Exploring the therapeutic affordances of self-harm online support communities: an online survey of members

Coulson, Neil S. and Bullock, Emma and Rodham, Karen (2017) Exploring the therapeutic affordances of self-harm online support communities: an online survey of members. JMIR Mental Health, 4 (4). e44/1-e44/11. ISSN 2368-7959

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Abstract

Background: A growing number of online communities have been established to support those who self-harm. However, little is known about the therapeutic affordances arising from engagement with these communities and resulting outcomes.

Objective: The aim of this study was to explore the presence of therapeutic affordances as reported by members of self-harm online support communities.

Methods: In total, 94 respondents (aged 13-63 years, mean=23.5 years; 94% female) completed an online survey exploring their experiences of engaging with a self-harm online support community. Respondents varied in terms of how long they had been accessing an online community, with 22% (21/94) accessing less than 1 year, 39% (37/94) 1 to 2 years, 14% (13/94) 2 to 3 years, and 24.5% (23/94) more than 3 years. Responses were analyzed using deductive thematic analysis.

Results: The results of our analysis describe each of the five therapeutic affordances that were present in the data, namely (1) connection, the ability to make contact with others who self-harm for the purposes of mutual support and in so doing reduce feelings of loneliness and isolation; (2) adaptation, that is, how use of online support varies in relation to the personal circumstances of the individual user; (3) exploration, that is, the ability to learn about self-harm and learn about strategies to reduce or stop self-harming behavior; (4) narration, that is, the ability to share experiences, as well as read about the experiences of others; and (5) self-presentation, that is, how and what users present about themselves to others in the online community.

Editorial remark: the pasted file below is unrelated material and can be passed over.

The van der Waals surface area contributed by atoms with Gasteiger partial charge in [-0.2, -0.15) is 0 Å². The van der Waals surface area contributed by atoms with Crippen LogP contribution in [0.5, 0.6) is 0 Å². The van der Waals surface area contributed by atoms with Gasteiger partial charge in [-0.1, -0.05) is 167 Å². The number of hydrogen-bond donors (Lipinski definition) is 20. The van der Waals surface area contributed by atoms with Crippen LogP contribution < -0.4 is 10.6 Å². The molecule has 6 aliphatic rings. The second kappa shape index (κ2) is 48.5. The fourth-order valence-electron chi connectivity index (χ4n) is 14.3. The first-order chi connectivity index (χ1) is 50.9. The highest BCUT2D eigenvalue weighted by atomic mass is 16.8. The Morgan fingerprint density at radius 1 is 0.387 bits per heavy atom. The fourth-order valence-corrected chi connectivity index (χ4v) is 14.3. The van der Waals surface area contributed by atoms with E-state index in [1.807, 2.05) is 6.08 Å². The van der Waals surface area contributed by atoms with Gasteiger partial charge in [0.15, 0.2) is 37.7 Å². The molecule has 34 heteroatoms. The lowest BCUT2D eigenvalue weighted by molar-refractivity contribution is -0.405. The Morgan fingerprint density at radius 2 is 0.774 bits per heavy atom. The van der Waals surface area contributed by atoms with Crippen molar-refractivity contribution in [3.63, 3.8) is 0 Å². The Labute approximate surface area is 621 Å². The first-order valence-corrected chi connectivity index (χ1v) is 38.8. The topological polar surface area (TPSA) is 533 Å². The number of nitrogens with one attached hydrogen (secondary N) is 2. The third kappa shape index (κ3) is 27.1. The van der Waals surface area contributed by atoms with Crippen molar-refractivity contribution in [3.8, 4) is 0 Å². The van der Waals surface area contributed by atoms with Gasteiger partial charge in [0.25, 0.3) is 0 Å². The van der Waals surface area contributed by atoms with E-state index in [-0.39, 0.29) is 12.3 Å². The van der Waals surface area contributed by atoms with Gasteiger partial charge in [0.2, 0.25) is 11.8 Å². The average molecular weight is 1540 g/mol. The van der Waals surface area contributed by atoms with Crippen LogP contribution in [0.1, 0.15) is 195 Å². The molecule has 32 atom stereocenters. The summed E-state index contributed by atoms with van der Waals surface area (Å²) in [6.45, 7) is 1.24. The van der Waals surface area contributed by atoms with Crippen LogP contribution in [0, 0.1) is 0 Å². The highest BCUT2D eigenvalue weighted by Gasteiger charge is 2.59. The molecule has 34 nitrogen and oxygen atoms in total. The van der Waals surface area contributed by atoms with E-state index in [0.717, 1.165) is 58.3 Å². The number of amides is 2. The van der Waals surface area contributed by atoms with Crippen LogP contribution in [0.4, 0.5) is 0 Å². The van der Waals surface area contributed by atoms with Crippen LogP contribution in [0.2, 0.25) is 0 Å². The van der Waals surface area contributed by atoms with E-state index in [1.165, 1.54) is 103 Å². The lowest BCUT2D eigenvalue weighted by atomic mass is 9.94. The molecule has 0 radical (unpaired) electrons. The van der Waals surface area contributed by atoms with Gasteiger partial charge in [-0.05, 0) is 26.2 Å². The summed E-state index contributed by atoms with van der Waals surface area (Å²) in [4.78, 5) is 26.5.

Conclusions: Our findings suggest that engagement with self-harm online support communities may confer a range of therapeutic benefits for some users, which may serve to minimize the psychosocial burden of self-harm and promote positive coping strategies. In addition, the online nature of the support available may be helpful to those who are unable to access face-to-face support.

Item Type: Article
Additional Information: Copyright © 2017 JMIR Publications
Keywords: Self-harm; Social network; Social support; Qualitative research; Online support group
Schools/Departments: University of Nottingham, UK > Faculty of Medicine and Health Sciences > School of Medicine > Division of Rehabilitation and Ageing
Identification Number: 10.2196/mental.8084
Depositing User: Coulson, Dr Neil
Date Deposited: 16 Oct 2017 08:12
Last Modified: 16 Oct 2017 08:19
URI: http://eprints.nottingham.ac.uk/id/eprint/47285

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